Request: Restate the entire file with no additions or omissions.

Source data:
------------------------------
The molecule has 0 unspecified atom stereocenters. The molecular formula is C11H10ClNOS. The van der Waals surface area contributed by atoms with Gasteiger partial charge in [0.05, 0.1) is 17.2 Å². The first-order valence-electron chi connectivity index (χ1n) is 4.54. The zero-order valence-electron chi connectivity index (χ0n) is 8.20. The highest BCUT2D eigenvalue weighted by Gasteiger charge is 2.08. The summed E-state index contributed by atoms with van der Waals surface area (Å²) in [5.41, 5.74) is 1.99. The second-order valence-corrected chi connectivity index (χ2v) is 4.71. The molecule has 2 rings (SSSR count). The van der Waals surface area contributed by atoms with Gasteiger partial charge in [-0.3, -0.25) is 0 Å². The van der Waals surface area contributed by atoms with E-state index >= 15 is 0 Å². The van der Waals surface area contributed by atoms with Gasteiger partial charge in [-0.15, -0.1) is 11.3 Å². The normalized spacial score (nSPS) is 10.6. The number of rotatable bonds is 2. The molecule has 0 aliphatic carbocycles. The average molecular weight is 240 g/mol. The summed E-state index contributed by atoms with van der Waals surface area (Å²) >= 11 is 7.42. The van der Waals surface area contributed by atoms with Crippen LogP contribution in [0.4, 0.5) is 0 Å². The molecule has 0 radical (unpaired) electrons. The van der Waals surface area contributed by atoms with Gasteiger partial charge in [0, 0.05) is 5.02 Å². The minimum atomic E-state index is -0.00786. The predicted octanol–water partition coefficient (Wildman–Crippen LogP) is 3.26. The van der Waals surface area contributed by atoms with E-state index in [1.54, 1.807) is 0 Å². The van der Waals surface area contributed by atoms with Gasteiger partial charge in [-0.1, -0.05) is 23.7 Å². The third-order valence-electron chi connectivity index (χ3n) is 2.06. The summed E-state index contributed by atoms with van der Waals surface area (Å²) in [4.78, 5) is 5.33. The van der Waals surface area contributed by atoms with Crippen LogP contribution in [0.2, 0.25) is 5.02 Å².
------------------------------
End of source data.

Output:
The molecule has 0 unspecified atom stereocenters. The molecular formula is C11H10ClNOS. The van der Waals surface area contributed by atoms with Gasteiger partial charge in [0.05, 0.1) is 17.2 Å². The first-order valence-electron chi connectivity index (χ1n) is 4.54. The zero-order valence-electron chi connectivity index (χ0n) is 8.20. The highest BCUT2D eigenvalue weighted by Gasteiger charge is 2.08. The summed E-state index contributed by atoms with van der Waals surface area (Å²) in [5.41, 5.74) is 1.99. The second-order valence-corrected chi connectivity index (χ2v) is 4.71. The molecule has 2 rings (SSSR count). The van der Waals surface area contributed by atoms with Gasteiger partial charge in [-0.3, -0.25) is 0 Å². The van der Waals surface area contributed by atoms with E-state index >= 15 is 0 Å². The van der Waals surface area contributed by atoms with Gasteiger partial charge in [-0.15, -0.1) is 11.3 Å². The normalized spacial score (nSPS) is 10.6. The number of rotatable bonds is 2. The molecule has 0 aliphatic carbocycles. The average molecular weight is 240 g/mol. The summed E-state index contributed by atoms with van der Waals surface area (Å²) >= 11 is 7.42. The van der Waals surface area contributed by atoms with Crippen LogP contribution in [0.4, 0.5) is 0 Å². The molecule has 0 radical (unpaired) electrons. The van der Waals surface area contributed by atoms with Gasteiger partial charge in [0, 0.05) is 5.02 Å². The minimum atomic E-state index is -0.00786. The predicted octanol–water partition coefficient (Wildman–Crippen LogP) is 3.26. The van der Waals surface area contributed by atoms with E-state index in [1.54, 1.807) is 0 Å². The van der Waals surface area contributed by atoms with Gasteiger partial charge in [-0.1, -0.05) is 23.7 Å². The third-order valence-electron chi connectivity index (χ3n) is 2.06. The summed E-state index contributed by atoms with van der Waals surface area (Å²) in [4.78, 5) is 5.33. The van der Waals surface area contributed by atoms with Crippen LogP contribution in [0.2, 0.25) is 5.02 Å².